July 12, 2009

Rude Interruptions

16 days to go. The increased I/O demands of sensor polling and interface updating have uncovered a heretofore hidden weakness in our Real-Time kernel - our UART communication routines are most definitely dropping characters. Fortunately, this sort of thing is comparatively easier to tackle than the obscure context switching snafus that dogged us earlier; I've already made some progress in re-enabling the FIFOs on UART1, which is used for communication with the train controller. I'm going through a quick I/O optimization sprint this morning (and early afternoon!) with the aim of improving this part to the point where we can reliably gather timing data from the track.

Personal notes: I currently have no life. I'm spending upwards of 10 hours a day either actively programming or thinking about programming, and my buttocks have become a quasi-permanent fixture in the Real-Time lab. I did manage to pop out briefly for a couple of pints on Friday, but only after putting in a solid day plus overtime. I've got a few forms that need to be filled out, a couple of unpaid parking tickets, an encroaching tide of facial hair, and piles of unwashed dishes in both kitchen sinks (though, to my credit, I am wearing freshly washed clothes.) And you know what? The experience is actually kind of fun, in a more-than-masochistic brain-grinding teeth-clenching sort of way. I'll be able to look back on this as the most intense month of undergrad CS at Waterloo. (I note wryly that Real-Time is listed on birdcourses.com - "earning credits for playing around with trains, how easy is that!?")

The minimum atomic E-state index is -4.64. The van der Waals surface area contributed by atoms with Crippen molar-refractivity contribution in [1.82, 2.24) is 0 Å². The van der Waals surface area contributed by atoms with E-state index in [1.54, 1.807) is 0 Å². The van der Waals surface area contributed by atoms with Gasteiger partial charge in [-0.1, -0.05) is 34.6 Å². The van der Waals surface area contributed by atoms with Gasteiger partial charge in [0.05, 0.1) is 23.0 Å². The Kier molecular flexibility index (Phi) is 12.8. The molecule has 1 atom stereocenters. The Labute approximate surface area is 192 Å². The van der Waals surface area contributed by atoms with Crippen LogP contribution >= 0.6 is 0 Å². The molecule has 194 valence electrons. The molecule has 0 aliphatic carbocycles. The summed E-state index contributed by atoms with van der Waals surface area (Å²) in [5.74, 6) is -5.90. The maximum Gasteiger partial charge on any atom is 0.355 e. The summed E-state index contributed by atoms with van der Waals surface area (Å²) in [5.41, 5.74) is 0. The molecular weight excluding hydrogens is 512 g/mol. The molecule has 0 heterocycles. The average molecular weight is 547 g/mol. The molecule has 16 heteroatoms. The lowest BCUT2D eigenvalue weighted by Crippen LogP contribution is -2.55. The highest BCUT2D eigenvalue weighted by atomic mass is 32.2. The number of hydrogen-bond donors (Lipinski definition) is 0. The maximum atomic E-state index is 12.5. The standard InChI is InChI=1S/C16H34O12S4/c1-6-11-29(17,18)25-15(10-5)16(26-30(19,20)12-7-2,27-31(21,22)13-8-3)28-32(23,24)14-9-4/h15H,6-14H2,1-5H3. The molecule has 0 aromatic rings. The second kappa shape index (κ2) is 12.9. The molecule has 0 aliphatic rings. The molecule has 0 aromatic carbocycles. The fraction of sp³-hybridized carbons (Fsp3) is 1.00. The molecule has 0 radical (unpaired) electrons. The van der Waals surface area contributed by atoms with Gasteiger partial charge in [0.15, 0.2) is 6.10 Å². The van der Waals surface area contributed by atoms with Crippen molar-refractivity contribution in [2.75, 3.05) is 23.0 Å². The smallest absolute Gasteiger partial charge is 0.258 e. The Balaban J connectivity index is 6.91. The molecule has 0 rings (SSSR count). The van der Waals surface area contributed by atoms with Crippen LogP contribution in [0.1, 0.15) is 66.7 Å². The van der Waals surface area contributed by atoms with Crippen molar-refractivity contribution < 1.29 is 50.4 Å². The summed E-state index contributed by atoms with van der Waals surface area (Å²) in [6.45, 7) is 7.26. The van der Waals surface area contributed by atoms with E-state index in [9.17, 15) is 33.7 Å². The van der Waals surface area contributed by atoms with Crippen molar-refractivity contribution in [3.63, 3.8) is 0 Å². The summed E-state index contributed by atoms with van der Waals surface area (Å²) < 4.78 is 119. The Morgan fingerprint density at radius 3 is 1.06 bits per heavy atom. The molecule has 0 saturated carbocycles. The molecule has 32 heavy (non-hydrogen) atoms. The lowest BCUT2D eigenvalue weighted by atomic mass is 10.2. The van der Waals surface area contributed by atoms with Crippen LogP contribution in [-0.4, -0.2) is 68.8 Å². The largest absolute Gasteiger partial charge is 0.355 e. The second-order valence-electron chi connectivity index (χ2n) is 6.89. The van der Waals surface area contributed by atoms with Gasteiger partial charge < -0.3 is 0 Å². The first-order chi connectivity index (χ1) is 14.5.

So far, Real-Time is proving to be decidedly more involved than Graphics; the former provides much more potential for those delicious WTF moments that all hackers learn to simultaneously cherish and loathe. I still remember the first Real-Time assignment with an odd mixture of nostalgia and vomitous aversion. The busy-wait I/O libraries provided by the prof to help us down our well-intentioned path contained a fatal flaw: the baud rate divisors for UART1 were taken from the previous Intel architecture, and were therefore quite wrong. That was the first of many potent WTF moments - if you can't trust the provided starter code, what can you trust?

Anyways, I should probably get back to work. Keep posted!

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